In 2005, a film adaptation starring Dwayne “The Rock” Johnson and Karl Urban was made, and it included almost none of the things that made the game great. It’s a dull slog through dimly-lit corridors in a research station on Mars, with some pretty cheesy CGI monsters.
The only “iconic” thing about the movie is a lengthy sequence near the end where the viewpoint shifts to first-person, as a nod to the video games. It’s a pretty dumb scene, as you can see.
“Street Fighter” (1994)
- Universal Pictures
“Street Fighter II” was blowing up arcades back in the early 1990s, so why not cash in with a Hollywood movie? The answer to that question is this movie.
Casting the decidedly Belgian (and decidedly awesome) Jean-Claude Van Damme as the all-American badass Guile was a head-scratcher. More importantly, just look at that cast image! Those costumes are terrible!
Those people are basically recognizable as “Street Fighter” characters, but you’d see better cosplay at just about any convention. It doesn’t help that “Street Fighter” is a very mediocre action movie on top of that.
Also, it was the final role for the wonderful Raul Julia (as the villain M. Bison) before his passing. There’s a sad piece of trivia to ruin your day.
“Double Dragon” (1994)
- Gramercy Pictures
Based on the classic arcade beat-’em-up series, “Double Dragon” was the second video game adaptation after “Super Mario Bros.” It suffers from oddly similar problems and is maybe even worse as a result.
It follows two brothers who have to fight their way through a dystopian future (not the premise of the game) in order to defeat a maniacal villain, played by Robert Patrick. Like “Super Mario Bros.,” it deviates wildly from the already-paper-thin narrative of the video games to become a horribly corny action-comedy.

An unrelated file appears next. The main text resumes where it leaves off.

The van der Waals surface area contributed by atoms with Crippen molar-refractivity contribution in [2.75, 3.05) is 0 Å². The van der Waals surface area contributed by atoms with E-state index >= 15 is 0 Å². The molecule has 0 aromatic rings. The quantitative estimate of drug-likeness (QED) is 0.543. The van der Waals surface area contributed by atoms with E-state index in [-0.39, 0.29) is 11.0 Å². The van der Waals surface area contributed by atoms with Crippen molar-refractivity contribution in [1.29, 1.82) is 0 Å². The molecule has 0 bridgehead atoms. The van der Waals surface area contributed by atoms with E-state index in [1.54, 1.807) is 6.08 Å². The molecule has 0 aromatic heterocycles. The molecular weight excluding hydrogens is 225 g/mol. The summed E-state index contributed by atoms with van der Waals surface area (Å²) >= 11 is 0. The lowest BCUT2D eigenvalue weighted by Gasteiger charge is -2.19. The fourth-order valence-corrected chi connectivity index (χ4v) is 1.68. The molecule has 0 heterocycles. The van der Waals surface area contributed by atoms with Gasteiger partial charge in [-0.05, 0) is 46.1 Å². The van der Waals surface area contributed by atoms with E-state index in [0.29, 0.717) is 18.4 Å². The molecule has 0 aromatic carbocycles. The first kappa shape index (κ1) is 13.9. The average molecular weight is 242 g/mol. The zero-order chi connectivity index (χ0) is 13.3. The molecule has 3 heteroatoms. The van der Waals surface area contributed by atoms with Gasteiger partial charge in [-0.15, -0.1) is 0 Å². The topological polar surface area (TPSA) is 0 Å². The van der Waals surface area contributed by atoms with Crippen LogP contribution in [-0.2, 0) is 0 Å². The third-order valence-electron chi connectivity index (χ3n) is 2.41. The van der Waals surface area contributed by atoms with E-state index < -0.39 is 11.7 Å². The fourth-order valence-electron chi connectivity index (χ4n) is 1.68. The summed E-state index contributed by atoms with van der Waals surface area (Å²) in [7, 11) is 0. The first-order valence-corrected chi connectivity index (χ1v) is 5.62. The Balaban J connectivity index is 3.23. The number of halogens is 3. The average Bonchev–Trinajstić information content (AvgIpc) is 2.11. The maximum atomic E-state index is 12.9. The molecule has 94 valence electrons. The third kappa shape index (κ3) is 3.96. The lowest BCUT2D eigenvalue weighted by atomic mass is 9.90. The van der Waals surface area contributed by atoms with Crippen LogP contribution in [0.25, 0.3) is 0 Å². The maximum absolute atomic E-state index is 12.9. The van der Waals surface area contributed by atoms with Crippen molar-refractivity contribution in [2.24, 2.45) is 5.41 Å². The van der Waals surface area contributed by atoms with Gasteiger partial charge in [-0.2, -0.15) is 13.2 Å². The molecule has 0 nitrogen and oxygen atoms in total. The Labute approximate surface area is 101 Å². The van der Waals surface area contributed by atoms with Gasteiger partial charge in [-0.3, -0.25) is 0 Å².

Scott Wolf and Mark Dacascos are bro-y and goofy as the two leads, while Alyssa Milano has a great early-90s haircut. The only other noteworthy thing about “Double Dragon” is there’s a scene near the end where someone gets thrown into an arcade cabinet for the video game.
“House of the Dead” (2003)
“House of the Dead” was the first video game movie directed by Uwe Boll, a man who duped a bunch of companies into letting him direct movies based mostly on B-tier video games. For many years, he secured funding using a German tax loophole.
This will not be the last appearance of Uwe Boll on this list.
There isn’t much to say about “House of the Dead,” honestly. It’s a cheap, unoriginal zombie-killing trashfest with incompetent directing, editing, acting and writing. This was before Uwe Boll managed to wrangle big names into appearing in his movies, so there’s not really anybody of note in the cast.
Really, it’s on this list because it started a tidal wave of Uwe Boll video game movies.
“Alone in the Dark” (2005)
- Brightlight Pictures
Fast forward two years after “House of the Dead” and you get “Alone in the Dark,” Uwe Boll’s sophomore effort. Loosely based on the old PC horror game series of the same name, Boll waved paychecks in front of Christian Slater and Tara Reid so they would bring some credibility to the cast.
Like all of his other movies, “Alone in the Dark” is boring, poorly-acted and difficult to watch. The story has something to do with ancient civilizations and demons and whatnot, but it’s not worth caring about.
It takes place mostly in a series of dimly-lit environments where people occasionally fire guns at demons you can’t really see. It’s a really engaging piece of cinema.
- Pitchblack Pictures
Finally, there’s “Postal,” which is the worst Uwe Boll movie and quite possibly one of the worst movies ever made.
Based on a series of bad PC action games that try to be as offensive as possible in place of having actual jokes or personality, “Postal” is actually one of the more faithful video game adaptations. It’s a cavalcade of racism, homophobia, awkward celebrity cameos, Hitler jokes and very ill-advised 9/11-themed humor.
It’s nothing but a bunch of cultural stereotypes being illustrated on-screen, usually without real jokes to accompany them. It’s not nearly as clever or funny as Uwe Boll may have thought it was, and it’s too try-hard to really be offensive. It’s just boring.